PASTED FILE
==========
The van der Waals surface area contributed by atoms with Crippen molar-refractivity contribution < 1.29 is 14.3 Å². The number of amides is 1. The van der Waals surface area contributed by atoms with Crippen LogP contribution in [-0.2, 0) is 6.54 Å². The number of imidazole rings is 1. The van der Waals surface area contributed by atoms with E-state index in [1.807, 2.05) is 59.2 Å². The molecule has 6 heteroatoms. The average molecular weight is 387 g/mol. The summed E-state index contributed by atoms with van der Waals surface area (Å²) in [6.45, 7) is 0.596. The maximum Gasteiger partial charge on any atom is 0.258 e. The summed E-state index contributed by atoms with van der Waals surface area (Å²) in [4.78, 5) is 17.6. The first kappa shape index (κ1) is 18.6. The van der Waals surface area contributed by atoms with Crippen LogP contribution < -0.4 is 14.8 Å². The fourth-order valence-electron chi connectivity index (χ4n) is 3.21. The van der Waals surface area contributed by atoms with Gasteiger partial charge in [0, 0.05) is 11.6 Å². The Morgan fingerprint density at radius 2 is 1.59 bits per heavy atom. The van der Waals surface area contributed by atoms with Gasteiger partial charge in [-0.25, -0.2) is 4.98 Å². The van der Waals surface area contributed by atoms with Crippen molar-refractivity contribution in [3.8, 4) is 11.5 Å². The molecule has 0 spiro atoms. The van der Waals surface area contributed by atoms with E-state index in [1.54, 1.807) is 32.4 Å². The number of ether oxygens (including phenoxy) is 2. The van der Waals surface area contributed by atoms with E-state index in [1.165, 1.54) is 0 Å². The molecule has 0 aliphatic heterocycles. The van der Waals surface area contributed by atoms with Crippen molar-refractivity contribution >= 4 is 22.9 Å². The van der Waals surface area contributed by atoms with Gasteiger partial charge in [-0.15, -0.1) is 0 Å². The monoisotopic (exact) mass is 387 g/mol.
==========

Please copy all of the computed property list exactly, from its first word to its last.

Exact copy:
The van der Waals surface area contributed by atoms with Crippen molar-refractivity contribution < 1.29 is 14.3 Å². The number of amides is 1. The van der Waals surface area contributed by atoms with Crippen LogP contribution in [-0.2, 0) is 6.54 Å². The number of imidazole rings is 1. The van der Waals surface area contributed by atoms with E-state index in [1.807, 2.05) is 59.2 Å². The molecule has 6 heteroatoms. The average molecular weight is 387 g/mol. The summed E-state index contributed by atoms with van der Waals surface area (Å²) in [6.45, 7) is 0.596. The maximum Gasteiger partial charge on any atom is 0.258 e. The summed E-state index contributed by atoms with van der Waals surface area (Å²) in [4.78, 5) is 17.6. The first kappa shape index (κ1) is 18.6. The van der Waals surface area contributed by atoms with Crippen LogP contribution < -0.4 is 14.8 Å². The fourth-order valence-electron chi connectivity index (χ4n) is 3.21. The van der Waals surface area contributed by atoms with Gasteiger partial charge in [0, 0.05) is 11.6 Å². The Morgan fingerprint density at radius 2 is 1.59 bits per heavy atom. The van der Waals surface area contributed by atoms with Gasteiger partial charge in [-0.25, -0.2) is 4.98 Å². The van der Waals surface area contributed by atoms with Crippen molar-refractivity contribution in [3.8, 4) is 11.5 Å². The molecule has 0 spiro atoms. The van der Waals surface area contributed by atoms with E-state index in [1.54, 1.807) is 32.4 Å². The number of ether oxygens (including phenoxy) is 2. The van der Waals surface area contributed by atoms with E-state index in [1.165, 1.54) is 0 Å². The molecule has 0 aliphatic heterocycles. The van der Waals surface area contributed by atoms with Crippen molar-refractivity contribution >= 4 is 22.9 Å². The van der Waals surface area contributed by atoms with Gasteiger partial charge in [-0.15, -0.1) is 0 Å². The monoisotopic (exact) mass is 387 g/mol.